• Infidelity is the #2 most cited cause of divorce
  • Estimates of cheating partners range from 20% to 40% of divorces
  • Women cheat at nearly the same rate as men

In the digital age, emotional affairs are also a growing concern.

Substance Abuse and Divorce

  • Drug or alcohol abuse causes approximately 24% of divorces
  • Heavy alcohol use increases the odds of infidelity and financial issues

Even occasional drug use or frequent intoxication damages trust in relationships.

Marriage and Divorce Statistics

To interpret divorce data properly, we need to consider corresponding marriage rates and lengths.

Marriage Rate in the US

The U.S. marriage rate is at an all-time low. In 2020 there were only 5.1 new marriages per 1,000 people, down from 8.2 in 2000. Declining marriage rates among Millennials seem to be a primary driver.

Average Age at First Marriage

  • For women: 28.6 years old
  • For men: 30.6 years old

Delayed marriage corresponds to decreased divorce rates. Those who marry in their late 20s have greater relationship maturity.

Average Length of Marriages

  • The average length of marriages ending in divorce is 8 years.
  • Among divorces, the marriage lasted less than 5 years for 32.5% of cases.
  • The “seven-year-itch” does seem to hold true statistically.

Remarriage and Divorce Rates

Around half of marriages break up by year 10. But after divorce:

  • 60% of second marriages end in divorce
  • 73% of third marriages end in divorce
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The odds of long-term success decline with each subsequent remarriage.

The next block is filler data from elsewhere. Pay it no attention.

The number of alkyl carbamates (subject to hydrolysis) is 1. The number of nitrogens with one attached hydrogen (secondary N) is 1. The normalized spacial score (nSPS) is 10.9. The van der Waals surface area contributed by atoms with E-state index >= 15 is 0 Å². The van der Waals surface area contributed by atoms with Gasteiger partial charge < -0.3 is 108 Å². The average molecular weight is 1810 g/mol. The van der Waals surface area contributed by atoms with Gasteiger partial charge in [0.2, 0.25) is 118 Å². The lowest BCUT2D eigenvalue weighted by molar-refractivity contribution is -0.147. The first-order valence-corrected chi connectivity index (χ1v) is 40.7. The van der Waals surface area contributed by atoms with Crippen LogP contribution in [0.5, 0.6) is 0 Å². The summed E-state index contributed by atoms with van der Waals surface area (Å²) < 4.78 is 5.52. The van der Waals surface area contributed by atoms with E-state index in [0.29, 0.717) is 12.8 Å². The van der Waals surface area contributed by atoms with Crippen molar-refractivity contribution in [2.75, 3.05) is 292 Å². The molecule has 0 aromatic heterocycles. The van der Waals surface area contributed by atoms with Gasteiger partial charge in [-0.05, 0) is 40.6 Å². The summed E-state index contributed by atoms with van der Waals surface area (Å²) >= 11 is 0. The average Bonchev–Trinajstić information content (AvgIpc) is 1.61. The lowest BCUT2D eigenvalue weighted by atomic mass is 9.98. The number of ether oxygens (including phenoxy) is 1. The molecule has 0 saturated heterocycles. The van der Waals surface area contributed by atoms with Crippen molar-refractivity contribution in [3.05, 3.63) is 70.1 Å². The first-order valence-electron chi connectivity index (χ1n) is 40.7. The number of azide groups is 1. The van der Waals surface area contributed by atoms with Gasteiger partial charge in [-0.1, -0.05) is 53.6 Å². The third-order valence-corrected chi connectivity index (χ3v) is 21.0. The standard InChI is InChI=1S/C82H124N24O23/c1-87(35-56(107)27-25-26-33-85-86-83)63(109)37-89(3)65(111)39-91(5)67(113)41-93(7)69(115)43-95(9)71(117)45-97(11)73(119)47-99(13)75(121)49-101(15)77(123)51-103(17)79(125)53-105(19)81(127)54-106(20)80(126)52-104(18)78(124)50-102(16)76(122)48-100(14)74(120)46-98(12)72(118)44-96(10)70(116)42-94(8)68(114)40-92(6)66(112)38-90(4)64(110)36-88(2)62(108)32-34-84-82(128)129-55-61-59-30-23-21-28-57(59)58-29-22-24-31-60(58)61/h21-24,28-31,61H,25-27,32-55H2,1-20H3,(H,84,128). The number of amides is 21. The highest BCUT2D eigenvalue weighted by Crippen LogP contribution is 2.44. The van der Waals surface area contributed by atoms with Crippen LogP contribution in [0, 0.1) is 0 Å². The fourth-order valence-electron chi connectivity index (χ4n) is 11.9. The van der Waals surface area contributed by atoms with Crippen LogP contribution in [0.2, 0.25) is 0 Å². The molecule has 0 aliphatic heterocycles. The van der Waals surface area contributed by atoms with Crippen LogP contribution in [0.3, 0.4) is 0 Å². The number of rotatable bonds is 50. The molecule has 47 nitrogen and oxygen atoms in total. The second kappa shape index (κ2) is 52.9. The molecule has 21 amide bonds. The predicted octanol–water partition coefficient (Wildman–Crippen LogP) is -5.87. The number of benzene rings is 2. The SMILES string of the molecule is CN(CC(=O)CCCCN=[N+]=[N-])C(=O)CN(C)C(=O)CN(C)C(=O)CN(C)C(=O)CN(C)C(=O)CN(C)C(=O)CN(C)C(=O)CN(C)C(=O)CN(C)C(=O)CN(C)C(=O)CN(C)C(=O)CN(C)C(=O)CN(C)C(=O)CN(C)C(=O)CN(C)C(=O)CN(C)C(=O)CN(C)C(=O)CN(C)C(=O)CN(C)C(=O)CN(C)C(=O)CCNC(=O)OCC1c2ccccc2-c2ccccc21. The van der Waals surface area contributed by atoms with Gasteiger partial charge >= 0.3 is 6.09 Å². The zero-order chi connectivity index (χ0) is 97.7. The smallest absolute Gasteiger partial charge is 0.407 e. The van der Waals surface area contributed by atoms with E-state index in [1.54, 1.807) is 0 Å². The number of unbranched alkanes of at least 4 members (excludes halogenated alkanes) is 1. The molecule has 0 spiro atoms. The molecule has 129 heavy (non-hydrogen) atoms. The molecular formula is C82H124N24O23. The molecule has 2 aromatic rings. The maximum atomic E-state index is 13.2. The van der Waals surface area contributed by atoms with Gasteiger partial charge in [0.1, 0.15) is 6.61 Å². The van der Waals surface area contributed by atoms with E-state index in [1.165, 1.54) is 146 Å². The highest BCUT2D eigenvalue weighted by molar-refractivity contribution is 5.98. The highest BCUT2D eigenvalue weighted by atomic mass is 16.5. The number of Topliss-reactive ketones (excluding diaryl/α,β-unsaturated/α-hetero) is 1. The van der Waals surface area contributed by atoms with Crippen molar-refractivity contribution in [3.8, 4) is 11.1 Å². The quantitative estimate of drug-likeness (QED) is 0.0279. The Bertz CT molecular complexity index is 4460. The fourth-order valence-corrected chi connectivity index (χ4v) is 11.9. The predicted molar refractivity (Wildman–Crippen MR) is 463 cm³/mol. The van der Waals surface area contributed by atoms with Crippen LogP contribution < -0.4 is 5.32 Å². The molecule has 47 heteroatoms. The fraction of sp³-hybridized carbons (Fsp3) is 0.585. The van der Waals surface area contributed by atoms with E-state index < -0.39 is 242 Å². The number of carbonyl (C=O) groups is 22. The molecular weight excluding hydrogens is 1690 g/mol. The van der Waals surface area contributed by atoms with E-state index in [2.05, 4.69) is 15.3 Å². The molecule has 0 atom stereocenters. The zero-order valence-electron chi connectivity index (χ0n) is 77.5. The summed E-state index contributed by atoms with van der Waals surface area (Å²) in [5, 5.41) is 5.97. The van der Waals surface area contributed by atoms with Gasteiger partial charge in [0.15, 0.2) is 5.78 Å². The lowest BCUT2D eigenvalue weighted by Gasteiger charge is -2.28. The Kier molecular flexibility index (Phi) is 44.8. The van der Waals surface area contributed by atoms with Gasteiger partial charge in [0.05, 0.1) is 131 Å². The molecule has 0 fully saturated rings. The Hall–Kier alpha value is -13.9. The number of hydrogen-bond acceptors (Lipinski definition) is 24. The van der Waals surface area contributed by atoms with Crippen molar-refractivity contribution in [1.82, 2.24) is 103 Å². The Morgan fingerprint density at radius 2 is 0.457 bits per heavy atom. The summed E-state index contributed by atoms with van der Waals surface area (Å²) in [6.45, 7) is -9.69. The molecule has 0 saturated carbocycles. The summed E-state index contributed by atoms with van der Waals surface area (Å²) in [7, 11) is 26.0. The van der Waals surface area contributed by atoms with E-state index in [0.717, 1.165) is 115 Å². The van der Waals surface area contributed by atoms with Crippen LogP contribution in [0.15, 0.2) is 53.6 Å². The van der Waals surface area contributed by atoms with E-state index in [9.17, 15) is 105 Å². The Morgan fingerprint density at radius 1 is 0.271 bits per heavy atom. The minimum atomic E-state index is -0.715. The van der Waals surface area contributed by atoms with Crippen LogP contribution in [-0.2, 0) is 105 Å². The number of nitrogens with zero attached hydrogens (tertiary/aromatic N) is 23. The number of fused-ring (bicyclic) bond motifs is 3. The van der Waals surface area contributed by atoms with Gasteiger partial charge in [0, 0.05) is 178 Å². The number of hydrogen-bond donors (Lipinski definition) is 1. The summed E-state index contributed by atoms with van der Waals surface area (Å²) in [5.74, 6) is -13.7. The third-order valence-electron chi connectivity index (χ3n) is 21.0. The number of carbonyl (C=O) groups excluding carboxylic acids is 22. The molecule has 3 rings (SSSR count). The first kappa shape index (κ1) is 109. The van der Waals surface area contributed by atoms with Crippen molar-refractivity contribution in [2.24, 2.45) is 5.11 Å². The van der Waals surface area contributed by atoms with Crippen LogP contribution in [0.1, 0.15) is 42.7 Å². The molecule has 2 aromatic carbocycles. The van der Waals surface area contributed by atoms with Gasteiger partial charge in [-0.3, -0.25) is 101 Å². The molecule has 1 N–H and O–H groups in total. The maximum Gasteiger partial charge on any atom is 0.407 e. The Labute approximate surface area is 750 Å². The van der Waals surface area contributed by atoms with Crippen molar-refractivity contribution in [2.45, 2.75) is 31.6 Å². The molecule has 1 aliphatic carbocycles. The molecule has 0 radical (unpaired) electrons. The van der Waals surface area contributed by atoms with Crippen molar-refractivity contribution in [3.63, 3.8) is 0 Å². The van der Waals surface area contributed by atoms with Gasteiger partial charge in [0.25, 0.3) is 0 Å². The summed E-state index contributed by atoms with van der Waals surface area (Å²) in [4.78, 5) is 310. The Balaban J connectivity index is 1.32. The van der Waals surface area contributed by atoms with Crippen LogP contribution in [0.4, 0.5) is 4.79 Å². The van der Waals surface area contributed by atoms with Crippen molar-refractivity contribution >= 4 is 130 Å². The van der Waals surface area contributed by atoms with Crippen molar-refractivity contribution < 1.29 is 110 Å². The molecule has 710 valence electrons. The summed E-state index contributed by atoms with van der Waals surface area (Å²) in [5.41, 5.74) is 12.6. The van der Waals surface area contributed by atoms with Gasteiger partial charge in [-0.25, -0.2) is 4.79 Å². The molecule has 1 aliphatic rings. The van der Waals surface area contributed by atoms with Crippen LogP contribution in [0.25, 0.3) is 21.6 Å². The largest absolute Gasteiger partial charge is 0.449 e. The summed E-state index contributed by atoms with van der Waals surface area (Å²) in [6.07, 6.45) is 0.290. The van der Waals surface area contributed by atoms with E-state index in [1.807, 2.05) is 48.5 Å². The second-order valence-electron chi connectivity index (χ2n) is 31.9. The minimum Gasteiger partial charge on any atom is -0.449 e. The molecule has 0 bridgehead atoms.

Children and Divorce

Let’s look at how parental divorce impacts kids, child custody outcomes, and future relationship patterns.

Impact of Divorce on Children

Children with divorced parents are more likely to:

  • Struggle in school: lower test scores, grades, graduation rates
  • Suffer mental health issues: depression, anxiety, substance abuse
  • Become sexually active earlier
  • Be less religiously observant

Especially children under age 10 during parental divorce. The first few years are critical.

Children of Divorce and Risk of Divorce

Adults whose parents divorced have a 69% higher risk of getting divorced themselves compared to peers from intact homes. Divorce becomes more normalized.

Counseling, open communication with kids during divorce, and maintaining a stable home environment post-divorce help mitigate negative outcomes.


While divorce rates have declined in recent decades, approximately 40-50% of marriages in America still end in divorce. Data indicates infidelity, lack of commitment, constant conflict, financial strain, and substance abuse as leading causes.

We see variations across gender, age, race, income levels, and education when examining divorce rate demographics. And divorce impacts not just couples themselves, but children as well. As we look to improve relationship stability and bolster families, these insights on divorces in the U.S. are crucial guideposts.

Key Takeaways

  • The divorce rate peaked around 1980 but has fallen since
  • Women initiate most divorces
  • The black population has the highest divorce rate
  • The top causes are lack of commitment and infidelity
  • 60% of second marriages end in divorce
  • Kids of divorce are more likely to struggle in school, have mental health issues


1.What is the divorce rate in America?

The national divorce rate is currently about 2.3 divorces per 1,000 married people per year, down from 4 divorces per 1,000 in 2000.

2.What race has the highest divorce rate?

Black Americans have the highest divorce rate at 30.8 divorces per 1,000 married black people per year. The Asian American divorce rate is the lowest.

3.At what age are divorce rates highest?

People aged 25-39 consistently have the highest divorce rates. The late 20s to mid-30s are peak years for divorce.

4.What percent of second marriages end in divorce?

60% of second marriages end in divorce, and 73% of third marriages end in divorce. Remarriage failure rates climb with each subsequent marriage.

5.Do children of divorce have higher divorce rates?

Yes, children whose parents divorced are 69% more likely to get divorced compared to peers from intact homes.